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Novena: Eleventh Hour
Novena - Eleventh Hour Art Work

Novena: Eleventh Hour

Progressive Metal
3.5/5.0

Novena arrived on the UK prog scene some four years ago. The band features Haken vocalist Ross Jennings associated with five other talented musicians from England. The fledgling band dropped a short, avant garde prog, EP Secondary Genesis in 2016. This was followed by appearances at UK Tech-Fest, and supporting bands such as Skyharbor, Vola, and Sithu Aye. (Never heard of any of those cats.) Now, Novena returns with their full-length debut album, Eleventh Hour. While a 'novena" is a Catholic ritual of nine days of prayer, I'm pretty sure this Novena has nothing to do with Christianity, Catholicism, or religion in general.

Novena - Click For Larger Image

Novena

Honestly, musically speaking, I'm not sure what's going on with Novena and Eleventh Hour. I can say with some certainty that this is a mixture of progressive of rock and metal, with some obvious avant garde nuances. (My first impression was Haken meets Leprous, but that didn't last long.) Even with a few spins of the album, Novena's music didn't make a whole lot of sense to me. Mostly, I was confused or the music confused me. I'm not sure. I was immediately perplexed (maybe even put off) a the start of the album where the first "song" was no song at all, but silence. It was "nothing" like the essence of a Seinfeld episode. I had to rewind. What's happening here?

What the arrangements sounded like was a piece meal composition of overlooked or forgotten, eclectic and odd musical components that had been brewing among many individual musical minds. It's like the band members had all these various and sundry musical ideas written on note cards and then pinned them to a large cork board. Then they gathered, stepped back to look at the musical wonders they had created, and then dabbled with and massaged these parts until they became the songs you hear within Eleventh Hour. Such components include, but are not limited to, shifting tempo changes, odd time signatures, agile and complex guitar solos, liberal and ambitious poly-rhythms, the juxtaposition of light and heavy moments both in vocal and instrument arrangements, and a strong smattering of death growling. That latter device, as faithful readers know, is a deal breaker for this listener.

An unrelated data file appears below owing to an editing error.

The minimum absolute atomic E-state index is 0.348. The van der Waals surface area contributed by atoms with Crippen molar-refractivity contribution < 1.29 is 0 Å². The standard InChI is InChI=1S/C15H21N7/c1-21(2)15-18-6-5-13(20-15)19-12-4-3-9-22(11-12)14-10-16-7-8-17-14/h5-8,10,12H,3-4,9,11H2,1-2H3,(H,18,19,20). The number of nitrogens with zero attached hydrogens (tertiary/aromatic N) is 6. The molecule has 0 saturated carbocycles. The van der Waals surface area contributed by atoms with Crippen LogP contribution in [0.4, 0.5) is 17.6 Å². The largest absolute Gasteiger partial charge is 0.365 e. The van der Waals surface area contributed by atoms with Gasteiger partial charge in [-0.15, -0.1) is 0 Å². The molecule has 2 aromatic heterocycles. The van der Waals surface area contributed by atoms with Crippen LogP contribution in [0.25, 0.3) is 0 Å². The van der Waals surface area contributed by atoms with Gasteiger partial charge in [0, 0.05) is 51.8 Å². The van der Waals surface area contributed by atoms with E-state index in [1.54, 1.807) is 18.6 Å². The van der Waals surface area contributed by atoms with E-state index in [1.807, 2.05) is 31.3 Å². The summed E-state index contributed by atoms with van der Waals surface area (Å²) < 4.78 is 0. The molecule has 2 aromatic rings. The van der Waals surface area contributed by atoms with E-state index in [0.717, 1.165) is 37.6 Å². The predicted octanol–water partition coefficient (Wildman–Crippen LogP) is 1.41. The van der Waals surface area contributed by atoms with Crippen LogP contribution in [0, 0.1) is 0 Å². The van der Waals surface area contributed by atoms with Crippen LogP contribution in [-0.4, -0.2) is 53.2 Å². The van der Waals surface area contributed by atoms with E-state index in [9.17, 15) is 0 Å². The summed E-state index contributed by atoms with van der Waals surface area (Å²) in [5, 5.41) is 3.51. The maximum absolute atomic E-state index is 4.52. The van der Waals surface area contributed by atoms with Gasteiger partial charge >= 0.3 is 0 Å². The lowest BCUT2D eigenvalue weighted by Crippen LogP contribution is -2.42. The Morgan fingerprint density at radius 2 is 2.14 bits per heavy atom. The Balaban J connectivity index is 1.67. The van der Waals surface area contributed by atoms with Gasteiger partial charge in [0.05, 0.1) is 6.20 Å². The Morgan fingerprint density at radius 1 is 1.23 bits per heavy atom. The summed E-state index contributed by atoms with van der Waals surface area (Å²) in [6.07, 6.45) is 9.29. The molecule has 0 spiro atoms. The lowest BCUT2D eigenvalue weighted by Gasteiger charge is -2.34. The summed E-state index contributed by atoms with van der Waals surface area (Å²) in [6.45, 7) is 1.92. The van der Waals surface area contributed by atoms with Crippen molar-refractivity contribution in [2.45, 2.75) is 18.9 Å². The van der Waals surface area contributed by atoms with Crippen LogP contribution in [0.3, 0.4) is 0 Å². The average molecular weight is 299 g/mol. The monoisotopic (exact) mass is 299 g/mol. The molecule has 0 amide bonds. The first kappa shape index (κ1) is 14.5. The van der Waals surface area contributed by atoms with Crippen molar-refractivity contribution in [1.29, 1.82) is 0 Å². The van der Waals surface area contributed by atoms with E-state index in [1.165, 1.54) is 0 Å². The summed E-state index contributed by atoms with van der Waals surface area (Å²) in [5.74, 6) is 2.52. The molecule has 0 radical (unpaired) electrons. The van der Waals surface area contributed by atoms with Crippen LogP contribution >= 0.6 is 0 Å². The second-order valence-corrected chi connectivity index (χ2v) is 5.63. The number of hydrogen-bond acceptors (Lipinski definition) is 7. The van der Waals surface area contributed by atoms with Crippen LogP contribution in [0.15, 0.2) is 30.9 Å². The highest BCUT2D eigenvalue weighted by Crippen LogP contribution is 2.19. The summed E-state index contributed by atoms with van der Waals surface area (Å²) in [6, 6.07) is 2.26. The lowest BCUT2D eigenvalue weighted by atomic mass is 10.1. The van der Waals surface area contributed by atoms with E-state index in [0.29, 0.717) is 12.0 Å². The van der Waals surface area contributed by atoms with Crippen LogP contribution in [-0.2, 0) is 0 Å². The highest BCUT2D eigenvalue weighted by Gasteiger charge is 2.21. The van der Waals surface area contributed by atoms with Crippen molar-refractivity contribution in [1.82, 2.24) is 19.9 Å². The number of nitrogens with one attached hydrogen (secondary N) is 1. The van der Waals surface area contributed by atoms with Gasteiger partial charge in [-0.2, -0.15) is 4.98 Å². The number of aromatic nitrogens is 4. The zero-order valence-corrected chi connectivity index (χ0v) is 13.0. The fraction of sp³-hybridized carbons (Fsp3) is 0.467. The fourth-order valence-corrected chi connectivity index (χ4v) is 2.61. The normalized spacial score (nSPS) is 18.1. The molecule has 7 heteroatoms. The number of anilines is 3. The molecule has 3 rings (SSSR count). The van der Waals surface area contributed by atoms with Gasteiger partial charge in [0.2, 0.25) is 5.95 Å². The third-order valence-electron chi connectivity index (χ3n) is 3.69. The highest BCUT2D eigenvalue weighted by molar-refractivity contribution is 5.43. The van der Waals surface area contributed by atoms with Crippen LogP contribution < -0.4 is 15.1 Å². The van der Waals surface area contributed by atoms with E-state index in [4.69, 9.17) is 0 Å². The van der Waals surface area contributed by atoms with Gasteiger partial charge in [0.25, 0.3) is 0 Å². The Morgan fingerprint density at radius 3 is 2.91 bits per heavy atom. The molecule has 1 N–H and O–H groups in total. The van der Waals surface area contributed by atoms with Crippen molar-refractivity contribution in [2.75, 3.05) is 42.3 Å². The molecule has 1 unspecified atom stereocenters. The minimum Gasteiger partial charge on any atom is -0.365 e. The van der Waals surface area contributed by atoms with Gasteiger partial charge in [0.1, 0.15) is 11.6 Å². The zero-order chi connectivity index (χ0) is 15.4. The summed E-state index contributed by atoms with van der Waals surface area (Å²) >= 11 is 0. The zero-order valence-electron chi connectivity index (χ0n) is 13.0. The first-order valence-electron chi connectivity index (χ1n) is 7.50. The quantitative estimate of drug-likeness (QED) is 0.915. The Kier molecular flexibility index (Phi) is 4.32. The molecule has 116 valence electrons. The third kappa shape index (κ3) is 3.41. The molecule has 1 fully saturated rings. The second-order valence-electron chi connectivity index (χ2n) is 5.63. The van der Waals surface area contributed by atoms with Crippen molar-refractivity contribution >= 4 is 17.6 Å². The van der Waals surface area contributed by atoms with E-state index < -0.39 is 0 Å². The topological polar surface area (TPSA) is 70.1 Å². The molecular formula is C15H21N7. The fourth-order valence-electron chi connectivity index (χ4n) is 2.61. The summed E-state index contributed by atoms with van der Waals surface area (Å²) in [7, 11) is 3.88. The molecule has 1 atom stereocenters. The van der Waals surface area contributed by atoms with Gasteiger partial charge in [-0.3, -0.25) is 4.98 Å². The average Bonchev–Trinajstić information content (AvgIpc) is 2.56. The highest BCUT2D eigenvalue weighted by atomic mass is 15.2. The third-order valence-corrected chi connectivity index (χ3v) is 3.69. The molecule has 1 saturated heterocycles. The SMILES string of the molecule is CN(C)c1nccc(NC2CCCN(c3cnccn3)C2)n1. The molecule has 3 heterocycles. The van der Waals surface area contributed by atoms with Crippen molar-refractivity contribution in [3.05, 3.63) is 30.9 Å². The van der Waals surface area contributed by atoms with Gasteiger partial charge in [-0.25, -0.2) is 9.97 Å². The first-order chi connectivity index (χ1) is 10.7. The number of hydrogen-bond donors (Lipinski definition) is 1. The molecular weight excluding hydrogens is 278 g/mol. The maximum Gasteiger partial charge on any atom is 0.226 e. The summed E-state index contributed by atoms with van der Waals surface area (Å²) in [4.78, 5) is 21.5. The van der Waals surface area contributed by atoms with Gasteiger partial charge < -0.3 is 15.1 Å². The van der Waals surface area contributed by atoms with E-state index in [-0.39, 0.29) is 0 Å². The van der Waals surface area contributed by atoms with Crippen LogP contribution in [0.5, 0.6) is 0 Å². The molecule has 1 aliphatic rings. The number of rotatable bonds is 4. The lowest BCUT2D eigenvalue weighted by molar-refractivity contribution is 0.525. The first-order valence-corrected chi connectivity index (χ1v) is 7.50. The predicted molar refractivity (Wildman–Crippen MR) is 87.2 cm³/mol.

Which leads me to at least one conclusion: I found if I subtracted the vocal arrangements, I was more able to appreciate Novena's progressive metal, including the complexity of the arrangements, and especially the amazing guitar work. Yet, to get to that summation required too much work on my part. I love prog. I am, by some definition, a prog wonk and, sometimes, an annoying and capricious one at that. In the end, I guess I'm still not sure what to make of Novena and Eleventh Hour. They probably don't deserve the lesser score I gave them, simply because the band is quite talented. Actually, if I had my druthers, I would not have given the album any score. (And by that, I don't mean zero, just no score. Which is another argument for eliminating scoring in the future.) Listen to the various videos and check out Novena for your own pleasure.


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The Bottom Line

Honestly, musically speaking, I'm not sure what's going on with Novena and Eleventh Hour. I can say with some certainty that this is a mixture of progressive of rock and metal, with some obvious avant garde nuances.

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